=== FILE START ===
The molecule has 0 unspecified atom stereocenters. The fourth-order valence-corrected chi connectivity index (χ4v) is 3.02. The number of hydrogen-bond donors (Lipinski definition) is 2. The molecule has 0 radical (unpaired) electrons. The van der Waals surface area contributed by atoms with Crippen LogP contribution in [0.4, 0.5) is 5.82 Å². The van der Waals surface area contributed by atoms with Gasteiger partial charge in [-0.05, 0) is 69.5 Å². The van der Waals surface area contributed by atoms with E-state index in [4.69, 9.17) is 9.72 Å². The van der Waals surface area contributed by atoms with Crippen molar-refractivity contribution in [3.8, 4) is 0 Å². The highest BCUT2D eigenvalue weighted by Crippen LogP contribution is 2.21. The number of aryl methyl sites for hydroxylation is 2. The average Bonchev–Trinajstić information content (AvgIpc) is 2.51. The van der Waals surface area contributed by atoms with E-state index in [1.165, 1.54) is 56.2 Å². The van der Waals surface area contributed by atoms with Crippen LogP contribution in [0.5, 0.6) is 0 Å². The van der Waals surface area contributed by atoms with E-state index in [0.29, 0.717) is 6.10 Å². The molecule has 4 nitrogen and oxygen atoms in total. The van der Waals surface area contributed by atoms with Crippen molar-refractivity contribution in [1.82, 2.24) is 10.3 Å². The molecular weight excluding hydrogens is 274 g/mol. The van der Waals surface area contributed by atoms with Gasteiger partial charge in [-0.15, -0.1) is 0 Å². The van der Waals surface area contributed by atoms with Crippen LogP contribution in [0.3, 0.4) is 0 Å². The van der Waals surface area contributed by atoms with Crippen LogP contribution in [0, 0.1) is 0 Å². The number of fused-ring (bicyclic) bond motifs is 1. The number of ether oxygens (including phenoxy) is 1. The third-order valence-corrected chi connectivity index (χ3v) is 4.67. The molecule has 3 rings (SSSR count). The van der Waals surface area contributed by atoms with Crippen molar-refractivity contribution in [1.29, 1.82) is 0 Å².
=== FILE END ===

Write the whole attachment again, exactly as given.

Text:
The molecule has 0 unspecified atom stereocenters. The fourth-order valence-corrected chi connectivity index (χ4v) is 3.02. The number of hydrogen-bond donors (Lipinski definition) is 2. The molecule has 0 radical (unpaired) electrons. The van der Waals surface area contributed by atoms with Crippen LogP contribution in [0.4, 0.5) is 5.82 Å². The van der Waals surface area contributed by atoms with Gasteiger partial charge in [-0.05, 0) is 69.5 Å². The van der Waals surface area contributed by atoms with E-state index in [4.69, 9.17) is 9.72 Å². The van der Waals surface area contributed by atoms with Crippen molar-refractivity contribution in [3.8, 4) is 0 Å². The highest BCUT2D eigenvalue weighted by Crippen LogP contribution is 2.21. The number of aryl methyl sites for hydroxylation is 2. The average Bonchev–Trinajstić information content (AvgIpc) is 2.51. The van der Waals surface area contributed by atoms with E-state index in [1.165, 1.54) is 56.2 Å². The van der Waals surface area contributed by atoms with Crippen LogP contribution in [0.5, 0.6) is 0 Å². The van der Waals surface area contributed by atoms with E-state index in [0.29, 0.717) is 6.10 Å². The molecule has 4 nitrogen and oxygen atoms in total. The van der Waals surface area contributed by atoms with Crippen molar-refractivity contribution in [1.82, 2.24) is 10.3 Å². The molecular weight excluding hydrogens is 274 g/mol. The van der Waals surface area contributed by atoms with Gasteiger partial charge in [-0.15, -0.1) is 0 Å². The van der Waals surface area contributed by atoms with Crippen LogP contribution in [0.3, 0.4) is 0 Å². The van der Waals surface area contributed by atoms with Crippen LogP contribution in [0, 0.1) is 0 Å². The number of fused-ring (bicyclic) bond motifs is 1. The number of ether oxygens (including phenoxy) is 1. The third-order valence-corrected chi connectivity index (χ3v) is 4.67. The molecule has 3 rings (SSSR count). The van der Waals surface area contributed by atoms with Crippen molar-refractivity contribution in [1.29, 1.82) is 0 Å².